What is gluten anyway?

Food allergy formula

What is gluten, anyway?!

It is estimated that 15 million Americans have food allergies and roughly 3 million Americans have celiac disease. According to the University of Chicago Celiac Disease Center, 95% of Americans have undiagnosed celiac disease.

So what then is gluten and why should we be concerned?

Gluten is a protein found in wheat products including: wheat durum, spelt, rye, barley, to name a few. Gluten acts as a binding agent, like glue, that helps foods maintain their shape. While, celiac disease is an autoimmune disease propagated by an abnormal immune response to the peptides found in wheat gluten, gluten itself is pro-inflammatory protein. This means that it can lead to inflammation whether you have celiac disease or not (more on that below).

What are the symptoms of celiac disease?

It is estimated that there maybe over 300 different symptoms associated with celiac disease. However, the most commonly seen with celiac disease include: diarrhea, constipation, heartburn, joint pain, fatigue, and eczema. Some people with celiac may actually have no symptoms. In addition, you can develop celiac disease at any point in your life.

Why is gluten thought to be such a problem?

There is much hype nowadays about gluten, and that people who elect to go gluten-free, often “feel better” without having any test to confirm they actually have an allergy to gluten or being tested for celiac disease.

Research has found that the structure of gluten itself, is what causes the damage to the gut and can lead to increased intestinal permeability aka leaky gut. Also, gluten’s structure is quite different than other proteins, making it harder for our body to process it and digest it properly, also making it susceptible for causing damage in the gut.

It is the “leaky gut” that allows proteins and food particles to enter the bloodstream when they are not supposed to, leading to inflammation in the gut. This inflammation can cause further digestive problems and by food particles easily passing into the bloodstream can increase the likelihood of the immune system attacking those foods, creating a food allergy.

Gluten can affect more than just the gut

More and more research is coming out about gluten’s effect on not only the digestive system but its effects on the brain. This work has the basis for the very popular book Grain Brain, by Dr. David Perlmutter. Dr. Perlmutter, a renowned neurologist, points out, that gluten has the capacity to cross into the brain, leading to inflammation. This inflammation in the brain may be the cause of several disorders like ADHD, anxiety, migraines, to name a few.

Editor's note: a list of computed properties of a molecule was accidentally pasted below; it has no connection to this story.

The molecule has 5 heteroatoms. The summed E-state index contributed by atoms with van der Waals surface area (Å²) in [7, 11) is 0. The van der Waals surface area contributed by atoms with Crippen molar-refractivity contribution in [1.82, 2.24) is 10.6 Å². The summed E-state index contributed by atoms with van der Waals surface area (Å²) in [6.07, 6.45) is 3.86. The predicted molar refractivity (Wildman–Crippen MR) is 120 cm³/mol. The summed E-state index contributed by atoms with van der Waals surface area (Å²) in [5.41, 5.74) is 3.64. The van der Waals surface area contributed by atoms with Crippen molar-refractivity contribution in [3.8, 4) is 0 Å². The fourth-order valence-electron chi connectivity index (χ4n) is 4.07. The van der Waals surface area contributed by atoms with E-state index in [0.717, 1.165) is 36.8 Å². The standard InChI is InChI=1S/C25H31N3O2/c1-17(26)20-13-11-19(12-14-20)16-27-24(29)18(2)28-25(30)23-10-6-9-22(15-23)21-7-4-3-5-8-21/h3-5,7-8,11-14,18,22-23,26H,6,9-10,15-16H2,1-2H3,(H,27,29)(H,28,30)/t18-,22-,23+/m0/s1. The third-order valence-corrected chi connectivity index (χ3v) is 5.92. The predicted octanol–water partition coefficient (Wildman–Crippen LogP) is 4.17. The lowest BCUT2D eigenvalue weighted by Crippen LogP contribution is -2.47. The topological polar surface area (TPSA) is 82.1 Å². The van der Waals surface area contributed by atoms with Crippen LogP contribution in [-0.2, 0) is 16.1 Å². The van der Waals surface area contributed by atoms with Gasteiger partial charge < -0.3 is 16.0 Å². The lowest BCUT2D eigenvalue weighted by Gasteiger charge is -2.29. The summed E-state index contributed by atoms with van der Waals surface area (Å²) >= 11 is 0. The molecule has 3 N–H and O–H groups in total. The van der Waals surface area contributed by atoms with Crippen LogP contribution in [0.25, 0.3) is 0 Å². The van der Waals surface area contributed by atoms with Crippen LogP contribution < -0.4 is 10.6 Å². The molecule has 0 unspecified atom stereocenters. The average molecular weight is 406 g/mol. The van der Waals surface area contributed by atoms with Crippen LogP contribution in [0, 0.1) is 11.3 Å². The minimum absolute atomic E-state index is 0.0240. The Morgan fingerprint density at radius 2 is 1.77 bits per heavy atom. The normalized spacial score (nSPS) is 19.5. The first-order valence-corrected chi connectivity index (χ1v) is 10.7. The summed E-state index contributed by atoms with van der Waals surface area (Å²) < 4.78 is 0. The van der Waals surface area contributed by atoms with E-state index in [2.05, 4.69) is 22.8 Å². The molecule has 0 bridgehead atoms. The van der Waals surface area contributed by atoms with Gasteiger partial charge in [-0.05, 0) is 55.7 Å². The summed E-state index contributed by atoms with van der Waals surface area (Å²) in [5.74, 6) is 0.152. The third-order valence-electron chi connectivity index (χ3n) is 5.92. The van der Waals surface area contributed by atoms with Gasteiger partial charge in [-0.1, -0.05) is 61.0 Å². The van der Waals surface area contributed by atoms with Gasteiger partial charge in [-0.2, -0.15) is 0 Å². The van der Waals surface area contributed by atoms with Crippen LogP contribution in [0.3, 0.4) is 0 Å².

If you suspect that you may have food allergies, gluten-related disorders, or celiac disease, give us a call today (425) 686-4498 to learn how we can help you find relief and ease from your digestive symptoms.

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Dr. Ellie Heintze, ND, LAc, is a naturopathic doctor and acupuncturist in Bothell, WA at her practice Starting Point Acupuncture. She is a pain specialist, seeing people who suffer from chronic pain, migraines, as well as digestive issues. Offering pain relief injections, acupuncture, facial rejuvenation, and nutrition consults. Most insurances accepted. Dr. Ellie Heintze is also the author of the book, A Starting Point Guide to Going Gluten-Free on Amazon.

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(425) 686-4498

Dr. Ellie Heintze, ND, LAc

  • Master’s Degree in Acupuncture
    Bastyr University
  • Doctorate in Naturopathic Medicine
    Bastyr University
  • Master’s Degree in Chemistry
    Northern Arizona University
Dr. Heintze Acupuncturist and Naturopathic Doctor

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